Advice for Photography enthusiasts
If there’s plenty of sunlight, wait till the afternoon and stay within the narrow streets of the old quarter, where the light is more forgiving. Your best opportunities will be around the golden hour, at the bridge and the central square. If it happens to be cloudy, there’s no ‘bad’ time, but you won’t have a golden hour and you may have to wait till past sunset to capture the city’s nightlife. The French really know lighting, and every one of their cities and villages are utterly beautiful at night.
From inside a beautiful wine store in Bordeaux
Porte Cailhau, the beautiful 15th century gothic-style entrance to Bordeaux
Where else are you likely to see movie names on a wine barrel? ;-)
One of the oldest buildings in Bordeaux from the 12th century. Loved the lighting here!
Central square of Bordeaux, with the Opera house to the right
Just love how many such public spaces exist in Europe !
Le Pain de Soleil cafe in Bordeaux. The good life !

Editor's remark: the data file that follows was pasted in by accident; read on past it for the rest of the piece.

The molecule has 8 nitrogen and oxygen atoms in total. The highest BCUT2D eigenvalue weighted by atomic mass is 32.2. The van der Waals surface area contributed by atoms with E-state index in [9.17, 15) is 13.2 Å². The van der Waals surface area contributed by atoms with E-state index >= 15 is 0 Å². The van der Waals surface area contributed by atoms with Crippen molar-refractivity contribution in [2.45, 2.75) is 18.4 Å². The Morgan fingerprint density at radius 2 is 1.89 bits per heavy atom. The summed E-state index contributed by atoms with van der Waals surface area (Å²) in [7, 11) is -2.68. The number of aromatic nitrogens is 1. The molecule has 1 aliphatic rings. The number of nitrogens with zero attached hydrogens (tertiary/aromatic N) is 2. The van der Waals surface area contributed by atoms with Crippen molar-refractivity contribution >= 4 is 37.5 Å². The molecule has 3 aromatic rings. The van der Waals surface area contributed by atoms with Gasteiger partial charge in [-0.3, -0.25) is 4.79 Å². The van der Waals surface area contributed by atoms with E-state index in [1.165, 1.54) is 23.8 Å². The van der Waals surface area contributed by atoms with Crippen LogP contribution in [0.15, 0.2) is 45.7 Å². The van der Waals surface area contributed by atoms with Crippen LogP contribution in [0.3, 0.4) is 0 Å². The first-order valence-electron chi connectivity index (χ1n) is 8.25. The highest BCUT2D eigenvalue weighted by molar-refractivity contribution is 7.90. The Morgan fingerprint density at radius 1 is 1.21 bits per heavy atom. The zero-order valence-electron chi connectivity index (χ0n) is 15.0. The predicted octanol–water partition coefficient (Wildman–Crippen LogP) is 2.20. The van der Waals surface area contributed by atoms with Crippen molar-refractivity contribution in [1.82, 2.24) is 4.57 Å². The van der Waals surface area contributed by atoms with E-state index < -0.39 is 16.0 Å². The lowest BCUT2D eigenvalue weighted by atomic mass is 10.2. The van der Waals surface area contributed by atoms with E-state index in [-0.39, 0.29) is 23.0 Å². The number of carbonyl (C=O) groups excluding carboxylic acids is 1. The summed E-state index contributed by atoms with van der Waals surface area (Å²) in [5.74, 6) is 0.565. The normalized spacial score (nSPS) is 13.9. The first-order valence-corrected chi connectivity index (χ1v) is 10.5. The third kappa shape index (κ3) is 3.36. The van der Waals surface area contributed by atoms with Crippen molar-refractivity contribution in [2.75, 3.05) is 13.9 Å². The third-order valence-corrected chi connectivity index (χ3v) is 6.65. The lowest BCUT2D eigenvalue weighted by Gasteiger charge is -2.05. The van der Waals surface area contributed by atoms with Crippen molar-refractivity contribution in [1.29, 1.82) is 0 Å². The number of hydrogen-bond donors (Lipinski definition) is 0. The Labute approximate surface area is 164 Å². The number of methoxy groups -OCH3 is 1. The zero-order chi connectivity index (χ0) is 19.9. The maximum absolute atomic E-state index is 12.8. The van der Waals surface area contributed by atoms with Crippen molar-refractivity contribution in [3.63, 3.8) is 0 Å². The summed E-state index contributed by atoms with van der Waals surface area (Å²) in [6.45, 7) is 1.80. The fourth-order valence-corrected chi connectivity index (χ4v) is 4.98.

A quaint street in Bordeaux
A charming building facade in Bordeaux
Visiting St Emilion
A stone’s throw from Bordeaux is one of the most charming little villages of medieval France – St Emilion. Some of the most well known Bordeaux wines come from this region. It is about half an hour away by train and another 10-15 minutes by walk uphill to the village-center. If you plan to visit vineyards, this other writeup is excellent, as is this.
We went inside the old monolithic church, and even took the tour in French as we were starting to get comfortable enough to follow the language. In stark contrast to some of the more overwhelming churches of Europe, there aren’t any flying babies or LED-candles, but an old, simple, even austere place of worship that is now a World Heritage site. Do plan your visit around ticket availability, no walk-ins at the church.
We walked around the more residential streets of this village, and then returned to the touristy areas, popping in and out of random shops and wine-stores.
Tip on buying wine: more expensive does not mean better. Vintage & vineyard can often trump the price as an ‘indicator’. Sample freely, but in moderation, and nod less :-) You can always not buy – there are no obligations. Try another place – St Emilion has many.
St Emilion is up on a hill, and affords gorgeous views of the surrounding region and its vineyards. We didn’t get a chance to spend the night there, but I can imagine sunrise and sunset to be very rewarding times to capture the town’s beauty – St Emilion survived time better than many other medieval villages of France. Here are few memories :
Bright summer day in St Emilion, France
Wine fields at St Emilion, France
La cour des arts at St Emillion
City center of St Emillion – Centre ville de Saint Émilion